JOURNAL ARTICLE

Massive transfusion exceeding 50 units of blood products in trauma patients

Steven N Vaslef, Nancy W Knudsen, Patrick J Neligan, Mark W Sebastian
Journal of Trauma 2002, 53 (2): 291-5; discussion 295-6
12169936

BACKGROUND: Massive transfusion of blood products in trauma patients can acutely deplete the blood bank. It was hypothesized that, despite a large allocation of resources to trauma patients receiving more than 50 units of blood products in the first 24 hours, outcome data would support the continued practice of massive transfusion.

METHODS: A retrospective review of charts and registry data of trauma patients who received over 50 units of blood products in the first day was conducted for a 5-year period at a Level I trauma center. Patients were stratified into groups on the basis of the number of transfusions received. Results are expressed as mean +/- SD. Univariate analysis and multivariate logistic regression were used to identify those risk factors determined in the first 24 hours after admission that were predictive of mortality. Physiologic differences between survivors and nonsurvivors were also examined.

RESULTS: Of 7,734 trauma patients admitted between July 1, 1995, and June 30, 2000, 44 (0.6%) received > 50 units of blood products in the first day. Overall mortality in these patients was 57%. There was no significant difference (p = 0.565, chi2) in mortality rate between patients who received > 75 units of blood products in the first day versus those who received 51 to 75 units. Multiple logistic regression analysis identified only one independent risk factor, base deficit > 12 mmol/L, associated with mortality. Base deficit > 12 mmol/L increases the risk of death by 5.5 times (p = 0.013; 95% confidence interval, 1.44-20.95). Neither the total blood product transfusion requirement in the first day nor the packed red blood cell transfusion amount in the first day were significant independent risk factors. Causes of the 25 deaths in this series included exsanguination in the operating room (n = 1) or in the surgical intensive care unit (n = 12), multiple organ failure/sepsis (n = 3), head injury (n = 3), respiratory failure (n = 2), cerebrovascular accident (n = 1), and other (n = 3). Of the survivors, 63% were discharged to home, 21% to rehabilitation, 11% to nursing home, and 5% to another acute care facility. Of the nonsurvivors, the mean Injury Severity Score was 43, 88% had a base deficit > 12 mmol/L, 68% had a Glasgow Coma Scale score < 8, and 64% had a Sequential Organ Failure Assessment score > 10.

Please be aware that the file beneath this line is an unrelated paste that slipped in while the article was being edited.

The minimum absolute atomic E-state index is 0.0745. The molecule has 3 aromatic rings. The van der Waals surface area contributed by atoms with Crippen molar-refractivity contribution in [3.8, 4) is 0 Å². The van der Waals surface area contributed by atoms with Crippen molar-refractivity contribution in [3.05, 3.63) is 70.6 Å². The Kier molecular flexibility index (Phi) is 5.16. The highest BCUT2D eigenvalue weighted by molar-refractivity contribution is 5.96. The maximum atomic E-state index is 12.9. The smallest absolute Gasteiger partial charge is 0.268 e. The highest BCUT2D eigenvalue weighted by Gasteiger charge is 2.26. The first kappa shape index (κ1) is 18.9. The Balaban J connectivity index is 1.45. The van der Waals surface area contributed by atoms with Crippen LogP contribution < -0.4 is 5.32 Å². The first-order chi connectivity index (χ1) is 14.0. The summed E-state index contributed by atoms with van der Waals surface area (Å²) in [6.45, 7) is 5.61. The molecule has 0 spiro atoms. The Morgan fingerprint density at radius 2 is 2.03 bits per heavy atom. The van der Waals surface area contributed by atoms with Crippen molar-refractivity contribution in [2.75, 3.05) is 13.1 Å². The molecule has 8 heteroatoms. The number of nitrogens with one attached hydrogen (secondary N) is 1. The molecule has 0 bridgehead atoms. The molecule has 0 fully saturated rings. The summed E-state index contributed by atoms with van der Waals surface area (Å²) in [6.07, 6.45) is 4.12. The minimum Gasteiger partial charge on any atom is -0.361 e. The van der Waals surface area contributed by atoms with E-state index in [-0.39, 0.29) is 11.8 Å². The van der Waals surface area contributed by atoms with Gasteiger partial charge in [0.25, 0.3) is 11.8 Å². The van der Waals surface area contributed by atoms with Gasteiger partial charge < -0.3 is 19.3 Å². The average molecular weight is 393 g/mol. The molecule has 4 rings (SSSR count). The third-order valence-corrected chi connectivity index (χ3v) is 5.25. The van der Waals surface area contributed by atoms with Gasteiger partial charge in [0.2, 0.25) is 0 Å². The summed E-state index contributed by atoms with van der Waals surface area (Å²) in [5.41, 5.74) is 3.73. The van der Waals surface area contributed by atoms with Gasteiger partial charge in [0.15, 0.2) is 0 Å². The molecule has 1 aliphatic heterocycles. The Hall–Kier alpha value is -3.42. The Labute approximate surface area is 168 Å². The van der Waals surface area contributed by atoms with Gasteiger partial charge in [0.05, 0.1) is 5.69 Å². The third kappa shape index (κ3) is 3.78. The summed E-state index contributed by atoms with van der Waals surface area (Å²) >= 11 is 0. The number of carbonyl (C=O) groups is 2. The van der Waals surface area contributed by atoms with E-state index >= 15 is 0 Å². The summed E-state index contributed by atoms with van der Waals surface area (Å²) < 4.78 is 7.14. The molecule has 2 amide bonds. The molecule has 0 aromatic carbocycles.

CONCLUSION: The 43% survival rate in trauma patients receiving > 50 units of blood products warrants continued aggressive transfusion therapy in the first 24 hours after admission.

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